Stephen King is one of the greatest writers of his generation—not necessarily because of his scintillating prose, but because of his masterful ability to tell a story. While he is primarily known for his novels, Stephen King’s best work might be done in the form of the short story. While he has more than a few collections of short stories published, his best horror short stories were in his first few publications released. Here are five of his best:
From his collection Skeleton Crew. This counts more as a novella, as it really is too long to be considered a short story, but it is included in this short story collection. The story centers around a man and his son, who live next to a lake in a small town in Maine. After a particularly nasty thunderstorm, the two notice a curious mist hanging over the lake. As they leave for town to collect supplies to repair their home, they find themselves trapped in a grocery store as the mist has spread to the town and seemingly swallowed up those who venture into it.
The story ambles through the conflicts of those trapped in the store, the rapidly depleting food supplies, and the monsters that lurk in the mist. As wonderful and macabre as the story is, the story has an abrupt and dissatisfying ending. Despite the careful balancing of narrative and horror, the ending of the story can leave a bitter taste in the mouth of a reader. King himself admits in the preface that he—despite being a master storyteller—was unable to bring the conflict to a satisfying conclusion.
The ending notwithstanding, the story is an excellent example of what King is best at: taking a simple idea—a group of people trapped in a grocery store surrounded by monsters—and turning it into a horrifying narrative.
From his collection Night Shift. This short story is about a man who meets an old friend who has quit smoking and “looks great.” The man—a smoker himself—wonders how his friend quit such an aggravating addiction like smoking. His friend credits a company called “Quitters, Inc.” and hands him the business card. The man eventually follows up with the company and learns they can help you quit smoking, but at a terrible price.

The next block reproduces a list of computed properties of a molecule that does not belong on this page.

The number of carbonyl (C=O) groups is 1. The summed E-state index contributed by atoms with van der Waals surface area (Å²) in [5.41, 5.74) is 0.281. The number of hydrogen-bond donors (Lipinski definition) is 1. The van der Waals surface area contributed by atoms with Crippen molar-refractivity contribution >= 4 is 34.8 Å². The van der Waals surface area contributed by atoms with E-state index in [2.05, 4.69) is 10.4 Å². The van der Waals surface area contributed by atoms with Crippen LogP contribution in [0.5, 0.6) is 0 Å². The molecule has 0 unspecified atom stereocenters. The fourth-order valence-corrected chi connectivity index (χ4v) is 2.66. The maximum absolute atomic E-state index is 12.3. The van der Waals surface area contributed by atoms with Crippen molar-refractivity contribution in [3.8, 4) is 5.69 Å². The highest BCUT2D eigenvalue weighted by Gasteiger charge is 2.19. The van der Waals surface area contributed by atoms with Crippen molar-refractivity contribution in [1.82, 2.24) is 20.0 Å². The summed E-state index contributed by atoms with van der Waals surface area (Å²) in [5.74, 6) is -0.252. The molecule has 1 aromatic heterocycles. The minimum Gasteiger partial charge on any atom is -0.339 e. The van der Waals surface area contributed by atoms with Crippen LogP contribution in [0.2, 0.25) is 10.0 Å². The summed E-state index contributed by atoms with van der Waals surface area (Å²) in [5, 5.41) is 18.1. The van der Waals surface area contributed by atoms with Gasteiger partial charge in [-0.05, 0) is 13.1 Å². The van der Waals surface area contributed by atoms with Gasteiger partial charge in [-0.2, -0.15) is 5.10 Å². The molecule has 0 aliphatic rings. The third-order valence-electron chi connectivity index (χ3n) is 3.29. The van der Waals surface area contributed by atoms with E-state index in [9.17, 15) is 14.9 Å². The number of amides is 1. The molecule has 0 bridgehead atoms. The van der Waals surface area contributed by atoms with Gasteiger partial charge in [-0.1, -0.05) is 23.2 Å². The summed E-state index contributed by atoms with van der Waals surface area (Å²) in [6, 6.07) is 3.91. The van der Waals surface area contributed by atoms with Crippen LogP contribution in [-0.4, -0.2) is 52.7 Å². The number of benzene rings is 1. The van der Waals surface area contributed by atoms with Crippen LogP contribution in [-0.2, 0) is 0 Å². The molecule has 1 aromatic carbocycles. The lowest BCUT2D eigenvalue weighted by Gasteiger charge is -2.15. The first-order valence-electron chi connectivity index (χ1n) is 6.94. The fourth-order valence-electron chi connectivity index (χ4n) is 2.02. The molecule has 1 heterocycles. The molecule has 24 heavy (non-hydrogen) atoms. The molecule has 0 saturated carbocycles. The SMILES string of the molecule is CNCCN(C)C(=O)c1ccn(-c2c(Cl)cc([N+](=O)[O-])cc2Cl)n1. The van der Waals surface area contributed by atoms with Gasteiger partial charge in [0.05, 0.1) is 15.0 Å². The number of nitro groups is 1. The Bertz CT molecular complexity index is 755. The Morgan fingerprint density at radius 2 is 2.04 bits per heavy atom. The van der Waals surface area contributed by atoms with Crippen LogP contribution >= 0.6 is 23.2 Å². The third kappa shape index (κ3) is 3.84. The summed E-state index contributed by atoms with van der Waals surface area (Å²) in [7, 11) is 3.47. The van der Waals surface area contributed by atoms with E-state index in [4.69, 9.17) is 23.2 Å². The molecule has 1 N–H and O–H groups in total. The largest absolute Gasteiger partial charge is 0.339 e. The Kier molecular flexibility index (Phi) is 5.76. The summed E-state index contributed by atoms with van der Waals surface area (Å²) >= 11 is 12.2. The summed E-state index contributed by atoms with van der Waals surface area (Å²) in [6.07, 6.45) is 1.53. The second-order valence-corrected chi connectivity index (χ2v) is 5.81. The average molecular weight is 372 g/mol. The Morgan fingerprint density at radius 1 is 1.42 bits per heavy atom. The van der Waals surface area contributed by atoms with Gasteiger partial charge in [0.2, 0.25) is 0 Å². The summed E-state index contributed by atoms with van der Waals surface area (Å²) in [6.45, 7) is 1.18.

This short story is effective because unlike many of King’s stories, the premise does not rely on any supernatural elements. The company “Quitters, Inc.” is a completely plausible company that might exist—although extremely far-fetched. This story relies on our own fear of commonplace addictions like smoking and the toll it takes on our loved ones around us.
From his collection Nightmares & Dreamscapes. This story begins with a distraught woman coming into a police station at 2 AM on a sleepy, quiet side of town. She recounts to the officers her terrifying night, claiming she lost her husband on a street entitled Crouch End. After the woman departs, the officers decide to check the street out for themselves. The story ends after the officers realize too late that the woman was not lying about Crouch End.
This story—told mostly in a flashback—is thoroughly creepy and tense. As to be expected with a short story by King, the story is taut with no extraneous details mucking up the story’s arc. The story wraps up nicely, as the officers themselves confront the same terror the woman did in her flashback.
Another from his collection Night Shift. The story is very brief and involves a group of men drinking at the local bar on a blustery winter night. The young son of a local man bursts in, claiming his father has transformed into something terrible at their house. After listening to the impassioned pleas of the young boy describing his father’s slow transformation at the hands of alcohol, the men the travel to the house. The story ends as the men finally confront what the boy’s father has become.
This very brief story is simple and highly effective. It takes the simple concept of how alcohol abuse changes a person and puts a horrific spin on it. Like the above mentioned “Crouch End,” King demonstrates how flashbacks and the like are effective tools to scare readers, as it allows the reader’s imagination to fill the gaps in the characters’ retelling of a story.
From his collection Nightmares & Dreamscapes. This story involves a beleaguered man traveling across the desert in Nevada. He chances upon a gas station during a sandstorm and while fueling up, finds a big set of wind-up teeth. He purchases the trinket for his son and makes the ill-fated decision to give a lift to a hitchhiker before resuming his jaunt across the desert.
“Chattery Teeth” is a bit longer than most of his short stories, but extremely well-done and executed flawlessly. The premise of a hitchhiker-cum-bloodthirsty rogue is nothing fresh, but the introduction of the wind-up walking teeth certainly is a new and strangely terrifying spin on the old saw. Unlike some of his other short stories, this one has a clear beginning and end, with the protagonist chancing upon the same gas station a year later at the end.
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